Another grainy HP5+ photo today.
Geese on the water So serene on the surface Liquid hides effort
A bit of a mystery about today’s photo, which depicts a foggy morning at Rother Valley Country Park. The puzzle is in regards to the graininess of the image. It was shot on Ilford HP5+ rated and develoed for 800asa. I’ve shot HP5+ pushed a stop before (and pushed by much more in fact) and not encountered the amount of grain that is present in this shot (and a few other misty, low-contrast scenes made on the same roll of film). Even more curious is the fact that it’s only a handful of frames affected – most of the images show smooth and unobtrusive grain.
My thoughts are that it could be the way the scanner handles this type of scene (or perhaps my settings). I tried scanning the picture with both Silverfast and Vuescan and received similar results from both. It would be interesting to see if the grain is present on the negative itself, but I don’t have a loupe to use and haven’t bothered trying to use my digital camera and macro lens.
Despite the unexpected and unplanned look of the image, the grain gives it a very pleasing atmosphere, so I’m not disappointed by the result.
Golf ball sized film grain Appearing out of the fog It’s a mystery
Today’s photo is another of those that I really like without really being able to say why – although I think it’s probably the swipe of the red tail-lights across the scene on a jaunty diagonal. The red contrasts nicely with the overall blue tint that the photo has.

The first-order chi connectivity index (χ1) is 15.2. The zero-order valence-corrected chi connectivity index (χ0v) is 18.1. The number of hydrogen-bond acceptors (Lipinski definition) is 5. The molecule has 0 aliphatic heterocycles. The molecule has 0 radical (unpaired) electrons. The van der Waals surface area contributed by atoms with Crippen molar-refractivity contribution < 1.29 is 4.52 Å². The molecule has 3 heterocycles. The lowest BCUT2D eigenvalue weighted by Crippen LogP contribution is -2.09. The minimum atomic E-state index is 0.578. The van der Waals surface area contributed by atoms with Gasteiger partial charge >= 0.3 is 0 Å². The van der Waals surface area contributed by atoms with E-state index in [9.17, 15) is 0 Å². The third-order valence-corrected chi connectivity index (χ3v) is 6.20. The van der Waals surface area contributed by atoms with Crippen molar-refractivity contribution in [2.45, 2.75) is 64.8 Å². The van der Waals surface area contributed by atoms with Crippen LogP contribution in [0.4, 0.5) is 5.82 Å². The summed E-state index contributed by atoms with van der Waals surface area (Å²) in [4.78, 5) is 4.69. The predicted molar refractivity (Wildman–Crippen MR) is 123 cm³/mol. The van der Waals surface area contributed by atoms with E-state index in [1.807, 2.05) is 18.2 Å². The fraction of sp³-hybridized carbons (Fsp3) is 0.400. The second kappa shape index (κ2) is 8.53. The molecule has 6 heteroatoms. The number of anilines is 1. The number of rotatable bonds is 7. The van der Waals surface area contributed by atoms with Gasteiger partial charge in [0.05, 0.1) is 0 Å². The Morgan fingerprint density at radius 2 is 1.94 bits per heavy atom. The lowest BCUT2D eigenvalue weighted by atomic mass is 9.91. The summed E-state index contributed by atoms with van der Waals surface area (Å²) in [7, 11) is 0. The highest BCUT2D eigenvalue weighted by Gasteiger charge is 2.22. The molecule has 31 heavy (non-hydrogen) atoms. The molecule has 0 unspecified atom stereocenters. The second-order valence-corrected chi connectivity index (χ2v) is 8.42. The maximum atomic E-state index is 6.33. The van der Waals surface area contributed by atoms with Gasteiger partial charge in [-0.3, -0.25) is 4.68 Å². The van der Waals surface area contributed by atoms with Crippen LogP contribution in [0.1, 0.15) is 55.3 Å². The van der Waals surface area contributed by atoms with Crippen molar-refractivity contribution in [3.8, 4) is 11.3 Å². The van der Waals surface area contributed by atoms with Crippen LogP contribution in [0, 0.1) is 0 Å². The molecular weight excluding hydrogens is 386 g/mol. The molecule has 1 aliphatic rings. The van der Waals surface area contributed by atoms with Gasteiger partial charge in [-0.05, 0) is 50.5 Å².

I think there’s some sort of law that says you must make a photograph of a petrol station* at night when you shoot some Cinestill 800T. Anyway, here’s mine out of the way. I don’t think it’s the best example by a very long chalk, but I can cross it off the list**. Bonus points for the fog.
One of the photos I posted yesterday showed a footpath between trees. This path is at the edge of the River Rother. Glancing to the right from that location presents the scene shown in today’s image. The dead trees on the far bank make striking shapes, but I’m not sure if there’s a way to get closer to them or not.
Fuji DL-270 Zoom Super & Kodak Colorplus. Grain2Pixel conversion.
These shots were take on the same day as the ones made with the Bronica which I posted about here. These were a bit of an afterthought really – I had the Fuji in my coat pocket and decided to make a few photos. I wasn’t really expecting much for a number of reasons: I had no idea of the provenance of the film; the camera had not been tested by myself; and because the lens is somewhat slow (starting at f/5.6 at the wide end I think), so I doubted I’d have much joy on a dimly lit morning with 200asa film. As it happened, they turned out very well. They maybe don’t stand up to close , pixel-peepy, scrutiny, but otherwise they are nice pictures. The colours from this roll, as I think I mentioned yesterday, are really nice.
Fuji DL-270 Zoom Super & Kodak Colorplus. Grain2Pixel conversion.
This is the signal box at Beighton Station, not far from where I live. Although it’s named Beighton Station, no station has been present since the 1950s when passenger services ceased. There have been recent rumblings about building a new terminal suitable for tram-train services however.
The signal-box is currently scheduled for demolition in 2021, much to the displeasure of locals who see it as a landmark, and there are campaigns looking to try and save it.
More photos of the signal box can be found in my blog posts here, here, here, and here.